The influence of the acute (single dose) or subchronic (one dose daily for 4 days) administration of cocaine to Sprague-Dawley rats on striatal enkephalin (Met5-enkephalin) and striatonigral tachykinin (substance P) and dynorphin [dynorphin A (1-8), DYN] levels was investigated. The peptide levels were determined by radioimmunoassay. The concentrations of the striatal levels of dopamine (DA), 5-hydroxytryptamine and their acid metabolites were determined by high-performance liquid chromatography with electrochemical detection. An acute administration of cocaine (20 or 30 mg/kg i.p.) did not affect the peptide levels in the striatum or in the substantia nigra. A regimen of subchronic administration of cocaine (20 mg/kg/day for 4 days) increased the striatonigral DYN levels, without altering the levels of Met5-enkephalin or substance P. The increase in DYN levels were persistent for at least 4 days after the last dose of the subchronic administration of cocaine. The DYN levels returned to control values by 12 days after the last dose. The DA levels in the striatum were increased 30 min after a single dose of cocaine. None of the other treatments elicited any changes in DA or 5-hydroxytryptamine of their metabolites. The subchronic cocaine administration to dopaminergic denervated rats with 6-hydroxydopamine failed to evoke any increase in DYN levels in the striatum or substantia nigra. The concurrent administration of the D1 DA antagonist, SCH-23390, or the D2 DA antagonist, spiperone, to the subchronic regimen of cocaine also blocked the cocaine-induced increase in DYN levels. These results indicate that cocaine selectively enhances the synthesis or decreases the release of DYN in the striatonigral neurons. The integrity of nigrostriatal dopaminergic system and the presence of D1 and/or D2 DA receptors are essential for this process.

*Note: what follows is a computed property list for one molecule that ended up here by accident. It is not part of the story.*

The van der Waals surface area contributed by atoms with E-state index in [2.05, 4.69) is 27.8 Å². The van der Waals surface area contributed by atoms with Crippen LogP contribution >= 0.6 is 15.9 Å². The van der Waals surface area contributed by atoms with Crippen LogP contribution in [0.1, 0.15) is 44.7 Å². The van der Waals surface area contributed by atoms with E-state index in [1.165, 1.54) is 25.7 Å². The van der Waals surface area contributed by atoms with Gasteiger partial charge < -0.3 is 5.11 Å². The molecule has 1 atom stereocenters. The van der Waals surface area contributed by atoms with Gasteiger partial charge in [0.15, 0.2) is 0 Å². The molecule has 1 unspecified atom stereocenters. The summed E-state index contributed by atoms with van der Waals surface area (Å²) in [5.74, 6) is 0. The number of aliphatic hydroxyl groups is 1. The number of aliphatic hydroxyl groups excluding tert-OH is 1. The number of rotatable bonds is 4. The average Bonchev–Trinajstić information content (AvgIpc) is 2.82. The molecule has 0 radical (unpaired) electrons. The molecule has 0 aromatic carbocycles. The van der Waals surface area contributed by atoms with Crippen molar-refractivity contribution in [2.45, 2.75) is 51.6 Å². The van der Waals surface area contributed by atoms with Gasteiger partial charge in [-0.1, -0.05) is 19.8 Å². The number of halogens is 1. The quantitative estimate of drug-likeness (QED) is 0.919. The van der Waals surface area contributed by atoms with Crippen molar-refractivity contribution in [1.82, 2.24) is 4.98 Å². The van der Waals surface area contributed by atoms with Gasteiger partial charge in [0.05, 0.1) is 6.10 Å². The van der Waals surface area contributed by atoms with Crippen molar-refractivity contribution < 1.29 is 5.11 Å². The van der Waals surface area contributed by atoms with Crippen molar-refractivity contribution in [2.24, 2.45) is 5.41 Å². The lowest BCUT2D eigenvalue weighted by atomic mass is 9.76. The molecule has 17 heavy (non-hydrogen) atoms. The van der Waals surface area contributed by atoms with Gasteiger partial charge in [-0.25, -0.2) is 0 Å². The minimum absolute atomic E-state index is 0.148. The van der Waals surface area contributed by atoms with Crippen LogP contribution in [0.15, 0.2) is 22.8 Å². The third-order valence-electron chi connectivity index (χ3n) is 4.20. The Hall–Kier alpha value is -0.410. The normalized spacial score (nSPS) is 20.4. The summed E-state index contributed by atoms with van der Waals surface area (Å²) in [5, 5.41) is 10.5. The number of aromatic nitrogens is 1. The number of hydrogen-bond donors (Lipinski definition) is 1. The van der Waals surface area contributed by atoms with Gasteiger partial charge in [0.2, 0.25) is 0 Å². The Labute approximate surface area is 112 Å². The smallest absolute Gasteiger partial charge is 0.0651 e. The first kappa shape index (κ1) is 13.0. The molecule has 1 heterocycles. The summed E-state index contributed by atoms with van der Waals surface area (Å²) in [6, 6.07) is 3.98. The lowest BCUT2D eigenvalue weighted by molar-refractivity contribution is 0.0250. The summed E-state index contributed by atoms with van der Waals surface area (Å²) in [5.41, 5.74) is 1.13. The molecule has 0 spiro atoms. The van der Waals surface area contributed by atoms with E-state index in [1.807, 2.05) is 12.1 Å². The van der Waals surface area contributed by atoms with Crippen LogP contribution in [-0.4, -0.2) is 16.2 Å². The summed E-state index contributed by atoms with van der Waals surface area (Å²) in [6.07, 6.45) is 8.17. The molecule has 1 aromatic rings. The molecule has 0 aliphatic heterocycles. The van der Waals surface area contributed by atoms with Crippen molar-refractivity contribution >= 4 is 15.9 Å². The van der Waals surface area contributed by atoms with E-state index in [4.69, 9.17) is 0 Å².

|Original language||English (US)|
|Number of pages||7|
|Journal||Journal of Pharmacology and Experimental Therapeutics|
|State||Published - 1989|
ASJC Scopus subject areas
- Molecular Medicine